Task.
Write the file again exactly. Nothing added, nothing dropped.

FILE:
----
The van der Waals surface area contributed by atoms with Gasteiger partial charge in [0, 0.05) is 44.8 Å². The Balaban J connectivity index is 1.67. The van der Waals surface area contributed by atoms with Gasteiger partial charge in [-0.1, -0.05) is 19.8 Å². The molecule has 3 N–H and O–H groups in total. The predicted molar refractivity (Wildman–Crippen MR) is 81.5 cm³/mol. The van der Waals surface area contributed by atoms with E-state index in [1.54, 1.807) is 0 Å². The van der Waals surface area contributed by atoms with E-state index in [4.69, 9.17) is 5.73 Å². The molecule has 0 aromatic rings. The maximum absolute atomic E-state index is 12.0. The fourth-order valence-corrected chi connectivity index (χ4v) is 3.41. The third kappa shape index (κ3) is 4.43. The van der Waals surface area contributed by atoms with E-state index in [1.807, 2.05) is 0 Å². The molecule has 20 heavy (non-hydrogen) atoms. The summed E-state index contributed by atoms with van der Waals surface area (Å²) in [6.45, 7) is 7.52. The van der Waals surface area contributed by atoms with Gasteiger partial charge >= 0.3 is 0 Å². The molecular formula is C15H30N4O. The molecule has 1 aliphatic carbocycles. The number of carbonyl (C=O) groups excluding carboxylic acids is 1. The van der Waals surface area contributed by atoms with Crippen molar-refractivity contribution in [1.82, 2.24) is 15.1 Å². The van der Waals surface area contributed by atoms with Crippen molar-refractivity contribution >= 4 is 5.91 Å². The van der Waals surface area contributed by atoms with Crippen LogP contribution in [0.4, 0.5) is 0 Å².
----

The van der Waals surface area contributed by atoms with Gasteiger partial charge in [0, 0.05) is 44.8 Å². The Balaban J connectivity index is 1.67. The van der Waals surface area contributed by atoms with Gasteiger partial charge in [-0.1, -0.05) is 19.8 Å². The molecule has 3 N–H and O–H groups in total. The predicted molar refractivity (Wildman–Crippen MR) is 81.5 cm³/mol. The van der Waals surface area contributed by atoms with E-state index in [1.54, 1.807) is 0 Å². The van der Waals surface area contributed by atoms with E-state index in [4.69, 9.17) is 5.73 Å². The molecule has 0 aromatic rings. The maximum absolute atomic E-state index is 12.0. The fourth-order valence-corrected chi connectivity index (χ4v) is 3.41. The third kappa shape index (κ3) is 4.43. The van der Waals surface area contributed by atoms with E-state index in [1.807, 2.05) is 0 Å². The molecule has 20 heavy (non-hydrogen) atoms. The summed E-state index contributed by atoms with van der Waals surface area (Å²) in [6.45, 7) is 7.52. The van der Waals surface area contributed by atoms with Gasteiger partial charge >= 0.3 is 0 Å². The molecular formula is C15H30N4O. The molecule has 1 aliphatic carbocycles. The number of carbonyl (C=O) groups excluding carboxylic acids is 1. The van der Waals surface area contributed by atoms with Crippen molar-refractivity contribution in [1.82, 2.24) is 15.1 Å². The van der Waals surface area contributed by atoms with Crippen molar-refractivity contribution >= 4 is 5.91 Å². The van der Waals surface area contributed by atoms with Crippen LogP contribution in [0.4, 0.5) is 0 Å².